“Sex, Death and Oysters” is a book inspired by Texan journalist Robb Walsh’s expose on oysters from Galveston Bay, an article for the Houston Press by the same title. With Valentine’s Day come and gone and the New Amsterdam oyster benefit in full swing this weekend, Walsh’s book comes just in time. Whether you’re looking to amp up your already withering romance with a natural aphrodisiac post February 14th, or just looking for some pointers before heading out to the festival, Walsh’s brash humor and genuine obsession with oysters will certainly get you in the mood.
One chapter into the book, I had made the decision that Robb Walsh is not only a spirited writer, but also the perfect candidate to have a beer and a couple dozen oysters with. A reader feels fully acquainted with him from the outset. His candid approach to the saltier side of human nature, coupled with natural wit, would yield any reporter some rough pearls of wisdom. His grasp of oyster history and culture is immense, and though he strives to makes things simple for the reader, it is easy to get lost in exhausting nuance. There is no international grading system for oysters, and species identification is an exceedingly murky business. It takes years for an oyster to mature to full potential, and distributors often source their oysters from a number of different locations. Oysters are then “finished up” in a distributor’s local waters and are all sold under a new name. Unless a consumer really knows what he’s doing, it’s easy to be fooled. Walsh meets with a host of oyster authorities, and every conflicting account sheds further light on the realization that nothing in the oyster industry is really certain.
Walsh presents himself as an enthusiast and nothing more, and his “research” was undoubtedly performed with gusto. He travels throughout the United States, England, France and Ireland in pursuit of the perfect oyster, often with his family in tow. He takes the Acme Oyster House’s famous oyster challenge, managing to slurp down 15 dozen oysters in two hours, accompanied by intermittent gasps of horror from his teenage daughter. He manages to wrangle a table at Antoine’s, the notoriously exclusive birthplace of oysters Rockefeller in New Orleans, and both him and his two daughters find the dish disgusting. While learning to shuck oysters in Paris, Walsh mistakenly makes his pregnant wife horribly ill by neglecting to properly dispose of the shells, leaving them instead in a trash can right by the heater. He surreptitiously feeds his 19-month-old daughter her first oyster while guiltily glancing at his wife’s back. One can only imagine the hopeful suspense that Walsh felt while his tiny daughter chewed, and the immediate deflation when she did not prove to be an instant convert. His passion for oysters is palpable, and though the reader happens to find his various offenses entertaining, his family is undoubtedly presented with regular cause to voice their grievances.
If Walsh’s life is any indication of an oyster’s potency as an aphrodisiac, his wife is cited as pregnant twice throughout the years of his research. Though the book is not dedicated to this aspect of the oyster’s reputation, it is a fundamental aspect of man’s continuing love affair with the bivalve. There are many ways to look at an oyster, and many reasons are given as to why it is an object associated with human lust and desire. “Eating raw oysters is at once perverse and spiritual,” writes Walsh. “A freshly shucked oyster enters your mouth while it is still alive and dies while giving you pleasure. As I savored the wonderfully slick texture, the delicate briny flavor, and marine aroma, it was easy to see how oysters came to be associated with the tenderest portion of the female anatomy.” I’m not too sure about the marine aroma bit, but Walsh certainly gave the topic much thought, and he is not alone in poetic appreciation for the oyster.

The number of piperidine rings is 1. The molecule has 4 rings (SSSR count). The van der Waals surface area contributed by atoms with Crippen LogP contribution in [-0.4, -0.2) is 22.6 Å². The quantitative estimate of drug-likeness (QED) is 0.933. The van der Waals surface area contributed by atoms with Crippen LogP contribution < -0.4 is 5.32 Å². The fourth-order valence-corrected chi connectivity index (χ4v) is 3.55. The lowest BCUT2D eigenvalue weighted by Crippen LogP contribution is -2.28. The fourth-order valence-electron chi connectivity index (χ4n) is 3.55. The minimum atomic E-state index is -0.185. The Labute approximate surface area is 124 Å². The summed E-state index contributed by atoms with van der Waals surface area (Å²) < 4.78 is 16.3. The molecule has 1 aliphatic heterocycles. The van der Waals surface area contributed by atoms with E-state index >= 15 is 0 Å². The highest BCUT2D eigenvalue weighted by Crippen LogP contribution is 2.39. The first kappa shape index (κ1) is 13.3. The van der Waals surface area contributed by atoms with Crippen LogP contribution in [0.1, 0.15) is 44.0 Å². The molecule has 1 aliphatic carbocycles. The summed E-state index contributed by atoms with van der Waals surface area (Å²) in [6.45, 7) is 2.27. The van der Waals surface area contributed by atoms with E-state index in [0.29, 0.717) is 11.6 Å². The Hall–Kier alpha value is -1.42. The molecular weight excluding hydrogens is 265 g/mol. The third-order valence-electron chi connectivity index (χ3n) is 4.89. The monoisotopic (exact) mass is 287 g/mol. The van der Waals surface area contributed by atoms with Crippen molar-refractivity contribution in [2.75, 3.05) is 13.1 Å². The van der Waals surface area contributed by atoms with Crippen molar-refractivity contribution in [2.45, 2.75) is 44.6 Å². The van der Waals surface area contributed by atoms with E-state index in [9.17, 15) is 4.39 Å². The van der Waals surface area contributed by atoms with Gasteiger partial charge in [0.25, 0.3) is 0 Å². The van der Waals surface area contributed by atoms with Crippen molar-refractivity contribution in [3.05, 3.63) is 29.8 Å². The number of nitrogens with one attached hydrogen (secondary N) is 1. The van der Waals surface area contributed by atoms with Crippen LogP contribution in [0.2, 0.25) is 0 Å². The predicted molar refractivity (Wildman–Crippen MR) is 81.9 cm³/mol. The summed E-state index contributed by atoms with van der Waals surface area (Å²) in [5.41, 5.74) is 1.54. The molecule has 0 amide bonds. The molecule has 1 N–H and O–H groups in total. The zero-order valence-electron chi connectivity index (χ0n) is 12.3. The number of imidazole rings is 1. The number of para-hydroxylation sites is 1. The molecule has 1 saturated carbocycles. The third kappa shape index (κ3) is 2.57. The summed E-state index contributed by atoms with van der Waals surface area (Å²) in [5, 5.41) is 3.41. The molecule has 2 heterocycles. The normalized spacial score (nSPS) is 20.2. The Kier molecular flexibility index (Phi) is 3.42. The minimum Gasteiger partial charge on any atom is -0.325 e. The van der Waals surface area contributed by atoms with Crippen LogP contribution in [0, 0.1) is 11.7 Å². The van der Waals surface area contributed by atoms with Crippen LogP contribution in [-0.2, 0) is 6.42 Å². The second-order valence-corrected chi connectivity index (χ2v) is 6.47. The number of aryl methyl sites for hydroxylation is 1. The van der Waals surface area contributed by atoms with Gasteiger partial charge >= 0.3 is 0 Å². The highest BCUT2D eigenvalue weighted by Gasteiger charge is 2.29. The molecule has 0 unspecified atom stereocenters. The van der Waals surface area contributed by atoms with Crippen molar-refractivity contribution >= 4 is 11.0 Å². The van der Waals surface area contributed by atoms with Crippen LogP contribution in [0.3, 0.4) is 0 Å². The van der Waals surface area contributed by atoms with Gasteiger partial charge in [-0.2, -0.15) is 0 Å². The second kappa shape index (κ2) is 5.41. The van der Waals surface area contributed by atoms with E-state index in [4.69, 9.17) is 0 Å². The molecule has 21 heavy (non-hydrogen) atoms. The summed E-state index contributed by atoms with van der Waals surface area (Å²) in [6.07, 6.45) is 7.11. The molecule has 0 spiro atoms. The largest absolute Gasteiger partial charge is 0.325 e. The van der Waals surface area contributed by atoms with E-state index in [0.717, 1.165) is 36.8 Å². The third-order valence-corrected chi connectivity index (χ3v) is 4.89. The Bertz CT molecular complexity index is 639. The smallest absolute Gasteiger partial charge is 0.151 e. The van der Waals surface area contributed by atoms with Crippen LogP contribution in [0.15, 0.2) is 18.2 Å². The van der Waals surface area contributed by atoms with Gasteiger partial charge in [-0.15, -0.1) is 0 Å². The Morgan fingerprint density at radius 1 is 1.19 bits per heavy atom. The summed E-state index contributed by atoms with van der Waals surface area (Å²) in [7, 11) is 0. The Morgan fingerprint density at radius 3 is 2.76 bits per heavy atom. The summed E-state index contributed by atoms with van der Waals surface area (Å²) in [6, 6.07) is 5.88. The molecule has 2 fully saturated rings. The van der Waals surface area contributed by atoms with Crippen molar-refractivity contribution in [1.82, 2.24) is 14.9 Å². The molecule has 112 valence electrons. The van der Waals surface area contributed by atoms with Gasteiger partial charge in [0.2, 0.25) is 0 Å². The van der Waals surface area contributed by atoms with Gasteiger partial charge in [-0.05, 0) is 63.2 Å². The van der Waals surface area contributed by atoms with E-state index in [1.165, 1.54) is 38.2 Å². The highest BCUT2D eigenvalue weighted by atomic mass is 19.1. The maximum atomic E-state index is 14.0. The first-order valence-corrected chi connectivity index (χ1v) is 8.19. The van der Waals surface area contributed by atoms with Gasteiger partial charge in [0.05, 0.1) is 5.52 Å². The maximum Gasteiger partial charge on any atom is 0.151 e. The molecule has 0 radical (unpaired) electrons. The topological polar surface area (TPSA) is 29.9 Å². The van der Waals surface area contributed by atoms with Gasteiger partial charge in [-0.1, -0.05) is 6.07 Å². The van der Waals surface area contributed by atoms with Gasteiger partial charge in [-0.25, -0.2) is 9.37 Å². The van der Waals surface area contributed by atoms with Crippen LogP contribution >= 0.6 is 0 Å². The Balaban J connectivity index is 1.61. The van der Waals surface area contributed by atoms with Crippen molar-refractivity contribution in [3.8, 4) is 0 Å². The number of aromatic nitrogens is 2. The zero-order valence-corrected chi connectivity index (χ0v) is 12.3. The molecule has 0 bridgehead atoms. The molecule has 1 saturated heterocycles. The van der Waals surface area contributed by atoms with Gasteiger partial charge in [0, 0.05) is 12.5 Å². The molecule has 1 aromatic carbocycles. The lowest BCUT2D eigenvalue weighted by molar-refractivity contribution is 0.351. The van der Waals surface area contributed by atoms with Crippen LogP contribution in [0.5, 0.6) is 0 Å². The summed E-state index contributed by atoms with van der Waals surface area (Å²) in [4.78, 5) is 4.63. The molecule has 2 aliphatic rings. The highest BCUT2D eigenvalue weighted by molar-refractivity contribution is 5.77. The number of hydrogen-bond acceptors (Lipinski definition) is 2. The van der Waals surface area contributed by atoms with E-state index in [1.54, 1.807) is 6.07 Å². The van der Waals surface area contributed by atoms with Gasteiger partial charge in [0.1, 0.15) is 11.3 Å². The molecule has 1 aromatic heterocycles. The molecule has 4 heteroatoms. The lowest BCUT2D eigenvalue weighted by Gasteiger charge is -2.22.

The parallel between woman and oyster has been cited throughout centuries of literary tradition, and the modern portrayal may, for better or worse, be most aptly summarized in the history of the Starfish, Toronto’s first Oyster bar. Opened in the 1980’s, the Starfish was “somewhere to loosen up and get naughty,” says owner Rodney Clark. The walls are plastered with both artistic and not-so-artistic portraits of women “in various states of undress.” It was sanctuary from the rigid Wall Street types and other members of the “straight-laced bunch.” Walsh finds the perfect oyster with Clark, who likens its size to “a large breast in a small brassiere” (charming). More tastefully known as the “Sand Dune,” this strain of oyster is found near Prince Edward Island, and gives Walsh the closure he seeks after years of research and traveling.
Though Walsh may sometimes appear crude and generally offensive, it is difficult to remain aghast for long. Oystering is a messy business, and Walsh is the best person to tell the story. Unlike his wife, whose tastes range somewhat above dank oyster bars and saltine sleeves, Walsh is wonderfully suited to the brinier side of oyster investigation. It takes a large personality to stare down an avid oyster farmer and to directly question the integrity of his business, but Walsh does it. His complete lack of pretension and childlike delight when presented with a tasty specimen dispel any bad feelings. Walsh’s eagerness is infectious, and readers will find themselves back at the oyster bar for another go if they hadn’t already been converted by the ancient innuendo.
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